Charles Bowesman, O.B.E., B.A., M.D., F.R.C.S.E., F.A.C.S., D.T.M.&H., Editor. 1st edition, 1068 + viii pages, illustrated. Edinburgh and London, E. & S. Livingstone Ltd. (The Williams & Wilkins Co., Baltimore, exclusive U.S. agents), 1960. $22.50
Cercariae of the Chinese mainland strain of Schistosoma japonicum were used. Eighteen cattle, divided into six groups of three each, were immunized with schistosomula transformed from cercariae exposed to three different doses of X-irradiation (24, 36, and 48 kR). The immunization was given either once, twice, or thrice, and the number of immunizing schistosomula was 10,000 or more in each immunization. The immunized cattle were challenged with 500 normal cercariae. Five naive cattle were similarly infected with normal cercariae as controls. All cattle were killed 32–33 days after challenge or infection, and the worms were obtained by perfusion. The mean worm reduction in the 18 experimental animals varied from 42.1 to 96.0%. The mean percent worm reduction of the six experimental groups varied from 54.8 to 87.1. The reduction was greater with increasing numbers of immunizations, and was higher in the groups immunized with schistosomula exposed to 36 kR than in those exposed to 24 or 48 kR. Statistical analyses showed that all immunized groups yielded significantly fewer worms than controls. However, the three doses of X-irradiation (24, 36, and 48 kR) had no significant effect for a fixed number of immunizations (1, 2, or 3). The means for both two and three immunizations were significantly different from the mean for one immunization, although they were not significantly different from each other.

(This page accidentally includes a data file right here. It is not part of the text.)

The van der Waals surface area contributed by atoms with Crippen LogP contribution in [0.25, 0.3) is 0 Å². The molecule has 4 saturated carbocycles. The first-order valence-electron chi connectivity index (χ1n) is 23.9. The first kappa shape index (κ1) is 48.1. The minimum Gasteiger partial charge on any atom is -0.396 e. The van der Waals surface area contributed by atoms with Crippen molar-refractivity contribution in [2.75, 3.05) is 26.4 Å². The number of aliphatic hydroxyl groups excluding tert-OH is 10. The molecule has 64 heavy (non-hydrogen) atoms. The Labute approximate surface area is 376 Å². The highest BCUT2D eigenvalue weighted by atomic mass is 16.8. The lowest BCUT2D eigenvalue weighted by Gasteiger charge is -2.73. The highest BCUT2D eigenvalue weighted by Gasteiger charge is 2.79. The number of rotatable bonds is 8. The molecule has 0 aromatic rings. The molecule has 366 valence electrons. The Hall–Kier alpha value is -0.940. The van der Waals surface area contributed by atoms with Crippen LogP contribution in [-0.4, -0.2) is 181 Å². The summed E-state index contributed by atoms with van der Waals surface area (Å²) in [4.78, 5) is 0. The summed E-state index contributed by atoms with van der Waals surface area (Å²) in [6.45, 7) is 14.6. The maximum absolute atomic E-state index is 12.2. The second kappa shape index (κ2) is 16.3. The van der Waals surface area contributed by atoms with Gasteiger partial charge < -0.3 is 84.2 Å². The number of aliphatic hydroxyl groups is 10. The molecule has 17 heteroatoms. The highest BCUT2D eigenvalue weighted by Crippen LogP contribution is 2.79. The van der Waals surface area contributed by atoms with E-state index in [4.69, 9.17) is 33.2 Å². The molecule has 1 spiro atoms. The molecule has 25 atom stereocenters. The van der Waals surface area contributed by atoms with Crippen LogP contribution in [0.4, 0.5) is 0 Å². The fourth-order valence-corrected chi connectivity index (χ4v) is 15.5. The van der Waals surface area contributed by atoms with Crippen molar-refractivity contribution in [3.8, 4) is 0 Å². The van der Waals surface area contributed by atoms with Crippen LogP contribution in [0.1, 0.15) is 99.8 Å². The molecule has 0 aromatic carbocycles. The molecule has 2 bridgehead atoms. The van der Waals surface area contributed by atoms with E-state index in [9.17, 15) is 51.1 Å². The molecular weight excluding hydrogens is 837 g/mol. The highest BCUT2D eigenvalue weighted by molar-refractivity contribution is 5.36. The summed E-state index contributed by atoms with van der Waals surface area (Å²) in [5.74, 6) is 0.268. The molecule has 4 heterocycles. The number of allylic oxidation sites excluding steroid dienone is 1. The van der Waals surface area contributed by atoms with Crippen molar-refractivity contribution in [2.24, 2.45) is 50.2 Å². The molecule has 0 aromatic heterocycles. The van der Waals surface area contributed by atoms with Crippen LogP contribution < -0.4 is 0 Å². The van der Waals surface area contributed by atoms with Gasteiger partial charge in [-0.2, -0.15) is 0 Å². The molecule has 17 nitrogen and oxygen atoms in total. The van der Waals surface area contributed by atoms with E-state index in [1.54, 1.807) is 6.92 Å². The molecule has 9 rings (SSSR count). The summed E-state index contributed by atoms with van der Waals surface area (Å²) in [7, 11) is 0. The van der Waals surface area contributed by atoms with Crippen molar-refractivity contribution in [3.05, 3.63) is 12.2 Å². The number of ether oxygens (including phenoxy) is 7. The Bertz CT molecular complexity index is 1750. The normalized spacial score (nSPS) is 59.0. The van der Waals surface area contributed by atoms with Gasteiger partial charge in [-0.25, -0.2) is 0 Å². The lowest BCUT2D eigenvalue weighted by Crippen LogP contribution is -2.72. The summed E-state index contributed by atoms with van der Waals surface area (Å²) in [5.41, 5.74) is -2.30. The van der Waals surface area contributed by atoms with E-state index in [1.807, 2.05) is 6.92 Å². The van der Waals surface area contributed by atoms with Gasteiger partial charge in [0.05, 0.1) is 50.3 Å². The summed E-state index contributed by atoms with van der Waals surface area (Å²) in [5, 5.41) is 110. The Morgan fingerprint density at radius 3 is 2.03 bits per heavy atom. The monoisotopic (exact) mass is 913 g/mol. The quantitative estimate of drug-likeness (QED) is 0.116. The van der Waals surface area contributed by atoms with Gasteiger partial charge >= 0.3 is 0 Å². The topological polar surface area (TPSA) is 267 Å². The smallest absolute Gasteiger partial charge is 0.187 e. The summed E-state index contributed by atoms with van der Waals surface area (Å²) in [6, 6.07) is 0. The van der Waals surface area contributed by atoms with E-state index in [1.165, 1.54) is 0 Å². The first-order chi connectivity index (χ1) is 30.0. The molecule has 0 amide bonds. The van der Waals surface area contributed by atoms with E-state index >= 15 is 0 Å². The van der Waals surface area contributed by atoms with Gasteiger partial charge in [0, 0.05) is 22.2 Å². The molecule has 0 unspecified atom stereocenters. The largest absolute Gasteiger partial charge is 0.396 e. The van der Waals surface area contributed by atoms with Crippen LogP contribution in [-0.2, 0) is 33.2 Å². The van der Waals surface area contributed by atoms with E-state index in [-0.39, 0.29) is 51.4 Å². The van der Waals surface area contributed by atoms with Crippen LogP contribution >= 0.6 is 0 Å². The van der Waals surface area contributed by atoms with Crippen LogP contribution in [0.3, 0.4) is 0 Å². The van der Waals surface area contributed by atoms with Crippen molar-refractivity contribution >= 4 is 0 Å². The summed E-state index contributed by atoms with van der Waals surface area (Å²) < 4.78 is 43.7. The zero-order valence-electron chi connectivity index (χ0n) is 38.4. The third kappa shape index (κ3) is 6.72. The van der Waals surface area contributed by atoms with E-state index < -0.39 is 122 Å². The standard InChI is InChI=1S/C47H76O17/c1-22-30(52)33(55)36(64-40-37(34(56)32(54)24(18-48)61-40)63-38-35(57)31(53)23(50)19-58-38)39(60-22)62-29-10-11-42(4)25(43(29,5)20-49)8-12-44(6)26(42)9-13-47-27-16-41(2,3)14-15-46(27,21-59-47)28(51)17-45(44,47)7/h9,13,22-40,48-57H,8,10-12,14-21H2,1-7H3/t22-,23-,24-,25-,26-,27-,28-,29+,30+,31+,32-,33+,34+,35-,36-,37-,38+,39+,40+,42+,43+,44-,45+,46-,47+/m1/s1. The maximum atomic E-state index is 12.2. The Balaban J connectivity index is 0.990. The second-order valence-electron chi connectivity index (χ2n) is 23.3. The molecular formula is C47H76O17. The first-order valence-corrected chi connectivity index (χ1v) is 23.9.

Present address: Shanghai Laboratory of Animal Schistosomiasis, The Chinese Academy of Agricultural Sciences, Shanghai, The People's Republic of China.
Present address: Institute of Parasitic Diseases, The Chinese Academy of Medical Sciences, Shanghai, The People's Republic of China.